APESHIT: Both Gloomy Lights and Ill Innocence use white colors in the artwork to express the imagery and meaning of the albums whereas black is the conventional for most extreme metal bands to use. What is the significance/meaning of using white?
Vivian Slaughter: When talking about the color of fear and evil, most people first think of black, but to me white is a very frightening color. If you were locked up in an empty room with just white walls, don’t you think you’d go crazy?White is often taken as the color of hope, but it is also the color of nothingness.Black encompasses everything, and it is a strong color if nothing else.White is the color of both despair and of hope. It is also the color of nothingness.
APESHIT: Besides the obvious that influences by bands like HELLHAMMER and AMEBIX, there is quite an important new wave/alternative part of your sound. Can you please tell us more about those influences?
Vivian Slaughter: It was quite natural; Risa and I both like New Wave music.I like AMEBIX; their sound resembles that of KILLING JOKE. I also really like THE MOB and JOY DIVISION. We’ve also been influenced by BAUHAUS and CHRISTIAN DEATH.Mika originally liked cheerful music like THE OFFSPRING, but she’s been heavily influenced by the guitar of AMEBIX, so it is pretty natural for her to sound a bit New-Wave-ish.As for the alternative part, that probably comes about as a result of the three of us mixing our styles together.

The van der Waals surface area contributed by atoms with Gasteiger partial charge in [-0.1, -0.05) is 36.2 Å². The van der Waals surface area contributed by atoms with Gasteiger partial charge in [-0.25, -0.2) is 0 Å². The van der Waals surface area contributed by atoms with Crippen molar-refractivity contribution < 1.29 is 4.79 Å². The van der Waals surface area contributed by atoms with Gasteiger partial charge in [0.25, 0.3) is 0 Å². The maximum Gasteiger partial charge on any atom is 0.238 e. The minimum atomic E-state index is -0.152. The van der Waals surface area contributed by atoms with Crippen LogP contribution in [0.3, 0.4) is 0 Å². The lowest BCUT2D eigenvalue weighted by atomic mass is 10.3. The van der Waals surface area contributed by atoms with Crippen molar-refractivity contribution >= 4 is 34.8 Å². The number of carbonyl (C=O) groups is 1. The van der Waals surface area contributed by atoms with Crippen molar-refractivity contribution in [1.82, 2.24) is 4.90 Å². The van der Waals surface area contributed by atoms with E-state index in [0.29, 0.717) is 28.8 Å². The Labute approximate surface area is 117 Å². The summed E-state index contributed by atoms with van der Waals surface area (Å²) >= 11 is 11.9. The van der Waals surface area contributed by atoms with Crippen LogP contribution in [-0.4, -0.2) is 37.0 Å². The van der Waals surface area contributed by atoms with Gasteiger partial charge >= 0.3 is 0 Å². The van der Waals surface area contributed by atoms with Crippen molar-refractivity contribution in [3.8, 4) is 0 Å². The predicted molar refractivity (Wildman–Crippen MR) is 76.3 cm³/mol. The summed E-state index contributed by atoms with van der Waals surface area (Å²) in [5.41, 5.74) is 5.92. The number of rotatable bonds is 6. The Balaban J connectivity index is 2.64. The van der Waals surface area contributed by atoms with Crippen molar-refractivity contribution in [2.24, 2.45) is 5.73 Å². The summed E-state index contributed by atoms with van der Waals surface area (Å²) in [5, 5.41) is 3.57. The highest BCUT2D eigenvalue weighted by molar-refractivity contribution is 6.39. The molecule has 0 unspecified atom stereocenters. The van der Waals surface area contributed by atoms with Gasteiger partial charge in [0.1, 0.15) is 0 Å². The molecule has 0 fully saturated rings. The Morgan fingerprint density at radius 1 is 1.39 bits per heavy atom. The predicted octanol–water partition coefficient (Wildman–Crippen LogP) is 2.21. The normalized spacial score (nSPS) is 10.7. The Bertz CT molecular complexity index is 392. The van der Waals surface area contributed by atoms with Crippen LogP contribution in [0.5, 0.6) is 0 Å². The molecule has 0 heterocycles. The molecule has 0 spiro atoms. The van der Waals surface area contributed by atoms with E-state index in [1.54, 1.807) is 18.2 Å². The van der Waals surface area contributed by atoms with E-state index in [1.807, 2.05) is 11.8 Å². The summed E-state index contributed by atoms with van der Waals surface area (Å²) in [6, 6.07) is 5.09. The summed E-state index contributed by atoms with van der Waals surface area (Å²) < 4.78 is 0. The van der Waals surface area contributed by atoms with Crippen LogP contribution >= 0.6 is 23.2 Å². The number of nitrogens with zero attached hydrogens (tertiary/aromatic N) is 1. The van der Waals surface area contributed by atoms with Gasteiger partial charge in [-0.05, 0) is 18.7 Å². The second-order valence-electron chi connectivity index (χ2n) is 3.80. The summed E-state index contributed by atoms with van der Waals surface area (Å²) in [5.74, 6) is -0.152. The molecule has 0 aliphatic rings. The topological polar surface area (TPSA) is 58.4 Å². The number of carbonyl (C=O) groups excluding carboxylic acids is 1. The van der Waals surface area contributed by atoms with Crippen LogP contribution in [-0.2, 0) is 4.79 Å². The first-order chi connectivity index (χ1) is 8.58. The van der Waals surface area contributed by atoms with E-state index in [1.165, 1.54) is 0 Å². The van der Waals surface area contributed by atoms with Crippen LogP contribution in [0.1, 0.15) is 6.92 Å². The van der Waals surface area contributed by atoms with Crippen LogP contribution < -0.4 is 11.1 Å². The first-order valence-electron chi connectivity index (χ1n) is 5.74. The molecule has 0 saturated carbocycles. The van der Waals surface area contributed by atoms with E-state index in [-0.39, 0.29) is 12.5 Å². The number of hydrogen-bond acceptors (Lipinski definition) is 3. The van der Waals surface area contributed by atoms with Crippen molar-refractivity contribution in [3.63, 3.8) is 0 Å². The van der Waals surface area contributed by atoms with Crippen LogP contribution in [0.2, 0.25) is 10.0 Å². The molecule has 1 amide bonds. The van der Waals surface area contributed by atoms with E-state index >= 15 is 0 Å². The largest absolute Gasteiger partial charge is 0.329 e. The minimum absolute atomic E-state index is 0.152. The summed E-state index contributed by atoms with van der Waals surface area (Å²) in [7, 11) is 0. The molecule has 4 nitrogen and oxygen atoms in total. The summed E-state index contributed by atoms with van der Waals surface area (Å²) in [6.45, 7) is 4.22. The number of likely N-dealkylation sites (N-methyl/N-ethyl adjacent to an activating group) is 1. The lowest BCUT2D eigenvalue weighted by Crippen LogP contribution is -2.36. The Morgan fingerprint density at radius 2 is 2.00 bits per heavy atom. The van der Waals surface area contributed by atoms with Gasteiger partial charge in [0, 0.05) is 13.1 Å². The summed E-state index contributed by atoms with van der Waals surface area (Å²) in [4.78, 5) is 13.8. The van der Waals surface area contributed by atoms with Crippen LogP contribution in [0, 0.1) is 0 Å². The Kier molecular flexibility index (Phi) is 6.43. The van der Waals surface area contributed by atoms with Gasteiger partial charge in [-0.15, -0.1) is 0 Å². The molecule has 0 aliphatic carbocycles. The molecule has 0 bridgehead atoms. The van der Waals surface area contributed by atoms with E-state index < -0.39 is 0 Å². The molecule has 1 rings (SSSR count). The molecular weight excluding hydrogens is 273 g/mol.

APESHIT: In many ways, it seems like there are no boundaries to your music. What do you foresee for the future of GALLHAMMER’s sound?
Vivian Slaughter: I’m not consciously moving toward any particular sound when we make music. Basically, I create the riffs and the three of us work together on it from there. I have a basic image in mind of what I want to create, but that image always changes depending on how I feel, so I never know what to make until that time comes around. As we play around with the sounds, I keep what fits and the music just gradually takes form by itself. Then the other two arrange their parts around what comes out of that.
APESHIT: When can we expect GALLHAMMER’s next album? Is there any new material written yet?
Vivian Slaughter: We want to start recording our next album sometime next year. We are always making songs though. There are a lot that we never finish. Little by little, the basic image and concept behind our next album is coming together.
APESHIT: What is the underground black metal and punk scene in Tokyo and Japan in general like? Is GALLHAMMER just the tip of the iceberg? Can you tell us about some bands that fans outside Japan should watch out for?